Many SAP customers currently find themselves at a crossroad. SAP has announced end of support dates for SAP Business Suite, meaning customers will need to move to SAP S/4HANA or an alternative solution by 2027, or by 2030 if willing to pay extra for customer-specific maintenance. There is also a strong push to SAP RISE. These changes have created an impetus for SAP clients to re-evaluate their ERP strategies, and there are many questions that need to be answered when doing so.
Should I keep using SAP and move to S/4HANA? If yes, do I use it for all of my existing business functions or a sub-set? What are my other ERP options? Do I have any contractual limitations associated with changing solutions? Should I move to Software-as-a-Service (SaaS), stay with perpetual licences, or use a combination? If I’m perpetually licensed, should I move to Infrastructure-as-a-Service (IaaS)? If I go down the IaaS path, should I consider SAP RISE or leverage my own hyperscaler agreement?
Take one wrong turn and it could have business impacts and lead to cost blow-outs, resulting in the use of many expletives. With data-driven and informed decision making, this crossroad can provide an opportunity for SAP clients to reassess and optimise their ERP and licensing footprint. Invictus Partners’ specialty is to help our clients explore their options, looking through a software selection and licence optimisation lens in the context of their broader business and IT strategy.
Here are our top 5 tips to help SAP customers avoid any “Oh $#!?” moments and keep your calm:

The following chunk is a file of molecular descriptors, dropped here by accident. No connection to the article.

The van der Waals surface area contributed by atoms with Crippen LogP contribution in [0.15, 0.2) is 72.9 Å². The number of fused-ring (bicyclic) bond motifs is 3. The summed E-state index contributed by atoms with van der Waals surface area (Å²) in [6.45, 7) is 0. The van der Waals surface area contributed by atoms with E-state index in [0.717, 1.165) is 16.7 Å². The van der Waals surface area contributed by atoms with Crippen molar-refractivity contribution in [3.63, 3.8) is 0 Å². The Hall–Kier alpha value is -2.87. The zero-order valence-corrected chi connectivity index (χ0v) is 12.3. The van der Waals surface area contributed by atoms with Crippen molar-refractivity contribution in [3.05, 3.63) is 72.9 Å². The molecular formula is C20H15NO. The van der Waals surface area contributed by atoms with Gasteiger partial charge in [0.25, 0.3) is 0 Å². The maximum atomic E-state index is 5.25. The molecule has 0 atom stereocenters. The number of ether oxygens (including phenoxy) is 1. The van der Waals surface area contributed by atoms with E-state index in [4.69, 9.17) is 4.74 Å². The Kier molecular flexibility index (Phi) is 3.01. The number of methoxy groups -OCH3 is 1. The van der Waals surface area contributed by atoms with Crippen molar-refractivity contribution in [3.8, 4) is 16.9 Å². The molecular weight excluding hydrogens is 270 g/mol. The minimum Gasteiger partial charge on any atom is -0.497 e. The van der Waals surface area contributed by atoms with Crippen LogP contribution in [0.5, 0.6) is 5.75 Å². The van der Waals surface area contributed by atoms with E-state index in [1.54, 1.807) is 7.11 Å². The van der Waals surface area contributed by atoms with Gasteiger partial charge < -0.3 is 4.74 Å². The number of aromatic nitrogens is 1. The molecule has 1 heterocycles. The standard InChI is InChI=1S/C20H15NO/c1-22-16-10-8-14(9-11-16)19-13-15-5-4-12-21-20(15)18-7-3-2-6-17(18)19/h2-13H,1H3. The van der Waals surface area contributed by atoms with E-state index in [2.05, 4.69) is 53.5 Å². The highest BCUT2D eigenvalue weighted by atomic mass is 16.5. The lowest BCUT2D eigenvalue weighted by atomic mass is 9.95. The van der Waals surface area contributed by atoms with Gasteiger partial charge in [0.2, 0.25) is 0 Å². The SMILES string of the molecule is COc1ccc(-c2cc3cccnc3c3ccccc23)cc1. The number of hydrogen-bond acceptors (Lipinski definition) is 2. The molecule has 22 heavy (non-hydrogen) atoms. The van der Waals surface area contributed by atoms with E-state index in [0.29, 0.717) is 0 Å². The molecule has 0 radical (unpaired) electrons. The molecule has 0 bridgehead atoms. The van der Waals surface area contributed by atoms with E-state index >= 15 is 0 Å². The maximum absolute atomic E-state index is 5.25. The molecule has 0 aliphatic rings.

1) Don’t let the “C word” get you down
COVID has been exceptionally challenging on many levels, for businesses and individuals alike. One of the key learnings for many companies has been that systems deployed decades ago (such as large monolithic ERPs) may no longer be fit for purpose in the current operating environment. There is a growing need to enable more agility and flexibility with IT architectures, that allow organisations to quickly pivot when the unexpected happens.
SAP is pushing a move from its now legacy ERPs to SAP S/4HANA, which may offer some level of increased agility, but is generally considered a technical upgrade with a forced migration onto the SAP HANA database. SAP S/4HANA is still a large and complex system that will require a risky and expensive implementation project. This may or may not be the best path forward.
Now is the right time to develop an ERP and IT strategy that is better aligned to future business strategy and enables the business to be more fluid and capable of change at any time, yet also takes into account the significant complexities around selection, scoping, deployment and running of a completely new ERP system.
2) Do your own independent analysis
SAP and its partners may kindly offer to give their advice on your ERP strategy, however, recognise that they will also have a vested interest in what they are selling you. Don’t just accept what SAP, its resellers and consulting partners tell you. It is imperative that you engage a company that is going to bring true independence to the ERP selection process, as these are decisions that will impact your organisation for decades.